Boeing Everett Factory
The Boeing Everett Factory in 2008
|Location||Everett, Washington, U.S.|
|Area||399,480 square metres (4,300,000 sq ft)|
|Volume||13,385,378 cubic metres (472,700,200 cu ft), largest building in the world by volume|
The Boeing Everett Factory is an airplane assembly facility built by Boeing in Everett, Washington, United States. It sits at the northeast corner of Paine Field and includes the largest building in the world by volume at 13,385,378 m3 (472,370,319 cu ft) and covers 98.7 acres (39.9 ha). The entire complex spans both sides of State Route 526 (named the Boeing Freeway). The factory was built in 1967 for the Boeing 747 and has since been expanded several times to accommodate new airliners, including the 767, 777, and 787 programs.
History and operations
Boeing has had a presence in Everett since 1943. In 1966, plans for a factory in the area to be the site of the construction of the 747 were first announced, after Boeing was awarded a contract worth US$525 million (equivalent to $4137 million in 2019) from Pan American World Airways to build 25 of the aircraft. The company purchased 780 acres (320 ha) north of the then little-used Paine Field, which was operated by the U.S. Army during World War II. The factory was officially opened on May 1, 1967, four months after the first workers had arrived to start construction of the 747.
Boeing began offering factory tours with the first rollout of the 747 in 1968. As of 2020 over 150,000 people come each year to visit the factory, which employs over 30,000 people and has its own fire department, security team, daycare center, coffee shop, and fitness center. The factory also houses a Boeing Employees' Credit Union branch and several cafés. Across the airport to the west is The Boeing Store, a theater, and the Future of Flight Aviation Center, which runs the factory tour. The Boeing Everett campus is big enough to contain Disneyland with 12 acres (4.9 ha) left over for parking.
Aircraft in production
The Boeing 747 is a large-size, long-range wide-body four-engine jet airliner. The 747-8I, the current passenger variant in production, is capable of carrying 467 passengers in a typical three-class configuration, has a range of 8,000 nmi (9,200 mi; 15,000 km) and a cruising speed Mach 0.855 (570 mph, 918 km/h, 495 kn). The Boeing 747 was one of the first wide-body aircraft to be produced and was the first jet to use a wide-body configuration for carrying passengers. Because of the vast size of the 747, the Boeing Everett Factory was designed and built to accommodate the assembly of these large planes as there was not enough room at the Boeing facilities in Seattle. Production of this aircraft began in 1967 and continues to this day.
The only 747 variant currently in production is the Boeing 747-8.
The Boeing 767 is a mid- to large-size, long-range wide-body twin-engine jet airliner. The 767-300ER, the last passenger variant in production, is capable of carrying 218 passengers in a typical three-class configuration, has a range of 5,990 nmi (6,890 mi; 11,090 km) and a cruising speed Mach 0.80 (530 mph, 851 km/h, 470 kn). Production of this plane began in 1979.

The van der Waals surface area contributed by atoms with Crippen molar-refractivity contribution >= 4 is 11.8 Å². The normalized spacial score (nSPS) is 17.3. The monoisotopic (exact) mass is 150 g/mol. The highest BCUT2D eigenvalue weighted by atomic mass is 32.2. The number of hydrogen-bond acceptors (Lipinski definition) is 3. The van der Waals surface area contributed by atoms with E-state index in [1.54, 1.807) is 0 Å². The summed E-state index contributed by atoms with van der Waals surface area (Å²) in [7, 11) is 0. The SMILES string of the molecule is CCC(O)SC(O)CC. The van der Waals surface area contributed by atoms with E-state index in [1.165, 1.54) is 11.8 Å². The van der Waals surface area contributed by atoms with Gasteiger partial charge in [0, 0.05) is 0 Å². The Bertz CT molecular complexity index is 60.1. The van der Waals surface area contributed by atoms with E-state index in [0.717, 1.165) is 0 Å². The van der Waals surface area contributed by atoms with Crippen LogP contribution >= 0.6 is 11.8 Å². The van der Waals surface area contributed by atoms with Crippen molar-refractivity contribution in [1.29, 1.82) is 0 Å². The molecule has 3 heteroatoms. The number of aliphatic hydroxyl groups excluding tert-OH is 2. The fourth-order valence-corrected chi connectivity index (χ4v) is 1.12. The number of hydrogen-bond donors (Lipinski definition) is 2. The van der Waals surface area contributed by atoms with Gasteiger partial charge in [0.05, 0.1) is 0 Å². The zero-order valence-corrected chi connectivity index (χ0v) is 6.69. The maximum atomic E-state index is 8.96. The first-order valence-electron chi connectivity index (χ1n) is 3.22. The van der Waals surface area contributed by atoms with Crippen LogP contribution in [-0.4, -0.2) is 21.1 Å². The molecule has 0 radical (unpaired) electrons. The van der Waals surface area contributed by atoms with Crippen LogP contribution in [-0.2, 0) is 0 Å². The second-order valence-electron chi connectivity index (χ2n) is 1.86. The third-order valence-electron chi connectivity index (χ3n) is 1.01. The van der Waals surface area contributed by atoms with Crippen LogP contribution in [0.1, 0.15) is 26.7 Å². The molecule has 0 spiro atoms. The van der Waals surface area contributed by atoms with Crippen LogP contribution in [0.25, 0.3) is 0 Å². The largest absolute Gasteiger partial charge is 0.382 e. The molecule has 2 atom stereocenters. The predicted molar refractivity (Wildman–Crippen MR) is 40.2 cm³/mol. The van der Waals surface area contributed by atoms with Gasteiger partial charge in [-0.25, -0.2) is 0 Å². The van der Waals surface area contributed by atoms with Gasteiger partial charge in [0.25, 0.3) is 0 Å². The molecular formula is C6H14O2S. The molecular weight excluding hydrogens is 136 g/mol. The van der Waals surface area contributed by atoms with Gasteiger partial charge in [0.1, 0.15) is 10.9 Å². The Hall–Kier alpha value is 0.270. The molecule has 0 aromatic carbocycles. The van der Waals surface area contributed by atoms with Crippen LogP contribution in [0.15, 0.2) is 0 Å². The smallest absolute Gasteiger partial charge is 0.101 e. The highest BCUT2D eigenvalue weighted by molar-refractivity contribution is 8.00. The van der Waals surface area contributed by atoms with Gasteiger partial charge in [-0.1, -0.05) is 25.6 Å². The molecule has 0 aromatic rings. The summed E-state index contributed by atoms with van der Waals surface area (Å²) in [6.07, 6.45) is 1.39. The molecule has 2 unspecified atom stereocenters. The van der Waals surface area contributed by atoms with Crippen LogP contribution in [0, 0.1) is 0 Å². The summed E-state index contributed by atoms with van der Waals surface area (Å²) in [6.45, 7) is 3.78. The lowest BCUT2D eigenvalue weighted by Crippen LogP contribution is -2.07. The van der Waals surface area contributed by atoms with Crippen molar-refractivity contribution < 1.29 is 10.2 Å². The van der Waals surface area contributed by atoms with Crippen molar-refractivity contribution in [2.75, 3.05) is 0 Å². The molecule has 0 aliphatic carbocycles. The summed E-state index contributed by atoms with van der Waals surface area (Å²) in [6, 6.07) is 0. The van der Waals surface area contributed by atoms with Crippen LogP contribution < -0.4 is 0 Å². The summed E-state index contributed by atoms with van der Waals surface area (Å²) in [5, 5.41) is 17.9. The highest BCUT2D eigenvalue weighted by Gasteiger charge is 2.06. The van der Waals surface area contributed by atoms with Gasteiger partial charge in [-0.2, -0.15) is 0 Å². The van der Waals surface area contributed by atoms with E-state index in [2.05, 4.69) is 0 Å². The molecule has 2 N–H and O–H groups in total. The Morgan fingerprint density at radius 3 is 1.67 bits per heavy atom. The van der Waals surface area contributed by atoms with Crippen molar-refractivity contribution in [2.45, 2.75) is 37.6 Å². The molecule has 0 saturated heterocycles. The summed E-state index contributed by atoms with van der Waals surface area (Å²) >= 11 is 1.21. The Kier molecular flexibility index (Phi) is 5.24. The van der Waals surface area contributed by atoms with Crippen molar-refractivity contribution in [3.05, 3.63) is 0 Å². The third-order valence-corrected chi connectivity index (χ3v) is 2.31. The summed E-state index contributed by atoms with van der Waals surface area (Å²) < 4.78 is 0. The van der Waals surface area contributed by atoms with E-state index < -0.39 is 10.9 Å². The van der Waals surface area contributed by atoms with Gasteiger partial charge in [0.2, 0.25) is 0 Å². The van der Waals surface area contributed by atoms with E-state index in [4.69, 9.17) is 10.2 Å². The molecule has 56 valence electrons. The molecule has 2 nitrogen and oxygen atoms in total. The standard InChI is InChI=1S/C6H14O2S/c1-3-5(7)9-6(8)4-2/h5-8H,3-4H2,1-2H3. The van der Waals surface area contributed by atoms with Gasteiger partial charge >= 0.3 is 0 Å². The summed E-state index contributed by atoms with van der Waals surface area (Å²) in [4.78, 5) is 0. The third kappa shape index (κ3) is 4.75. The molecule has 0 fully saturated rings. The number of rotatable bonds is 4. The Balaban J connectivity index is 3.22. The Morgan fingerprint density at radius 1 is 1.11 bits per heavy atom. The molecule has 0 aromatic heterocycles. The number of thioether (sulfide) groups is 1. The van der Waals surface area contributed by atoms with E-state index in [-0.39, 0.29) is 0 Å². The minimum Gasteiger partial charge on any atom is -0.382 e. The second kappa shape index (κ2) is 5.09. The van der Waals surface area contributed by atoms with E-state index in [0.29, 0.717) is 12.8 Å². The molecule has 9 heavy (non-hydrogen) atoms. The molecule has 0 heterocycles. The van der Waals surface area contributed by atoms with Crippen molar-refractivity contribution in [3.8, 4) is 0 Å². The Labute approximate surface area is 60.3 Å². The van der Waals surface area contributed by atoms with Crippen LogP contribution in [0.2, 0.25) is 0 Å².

These are the 767 variants currently in production:
The Boeing 777 is a large-size, long-range wide-body twin-engine jet airliner. The 777-300ER, the current passenger variant in production, is capable of carrying 386 passengers in a typical three-class configuration, has a range of 7,830 nmi (9,010 mi; 14,500 km) and a cruising speed Mach 0.84 (554 mph, 892 km/h, 482 kn). Production of this plane began in 1993.
These are the 777 variants currently in production:
The Boeing 787 Dreamliner is a mid-size, long-range wide-body twin-engine jet airliner. The current passenger variants in production, are capable of carrying 242–290 passengers in a typical two-class configuration, have a range of 7,355–7,635 nmi (8,464–8,786 mi; 13,621–14,140 km) and a cruising speed of Mach 0.85 (562 mph, 902 km/h, 487 kn). Production of this plane began in 2006.
In February 2011, Boeing announced that some 787 work was being moved to a plant in North Charleston, South Carolina in order to relieve overcrowding of 787s at Everett caused by large volumes of 787 orders. In July 2014, Boeing announced that the 787-10 variant, the longest variant of the 787, would be produced exclusively in South Carolina as the fuselage pieces for that variant are too large for the Dreamlifter to fit for transport to Everett. In early 2020, Boeing announced that it would consider consolidating all of its 787 assembly in a single location. It chose to move all production to South Carolina on October 1, 2020, causing backlash from the Washington state government.
These are the 787 variants currently in production in Everett:
Aircraft are delivered as a whole from the Paine Field Snohomish County Airport, adjacent to and south of the plant.
- Boeing: Boeing in Everett, Wash
- "Boeing in Everett, Wash". Boeing. Retrieved August 2, 2016.
- Boeing’s history in Everett | HeraldNet.com
- "Archived copy". Archived from the original on May 19, 2012. Retrieved June 14, 2012.CS1 maint: archived copy as title (link)
- "Boeing Begins Assembling 3rd KC-46A Tanker Aircraft". Boeing. Retrieved August 14, 2014.
- "Boeing looks to ease overcrowding at Paine Field". Retrieved February 27, 2011.
- "Boeing: Boeing in South Carolina". www.boeing.com. Retrieved February 23, 2019.
- Yeo, Ghim-Lay (July 30, 2014). "Boeing to assemble 787-10 in South Carolina". Flightglobal.com. Retrieved February 23, 2019.
- Cameron, Andrew Tangel and Doug (September 30, 2020). "Boeing to Move All 787 Dreamliner Production to South Carolina". Wall Street Journal. ISSN 0099-9660. Retrieved September 30, 2020.
- Gates, Dominic (October 1, 2020). "Boeing makes it official: Washington state will lose 787 production next year". The Seattle Times. Retrieved October 1, 2020.
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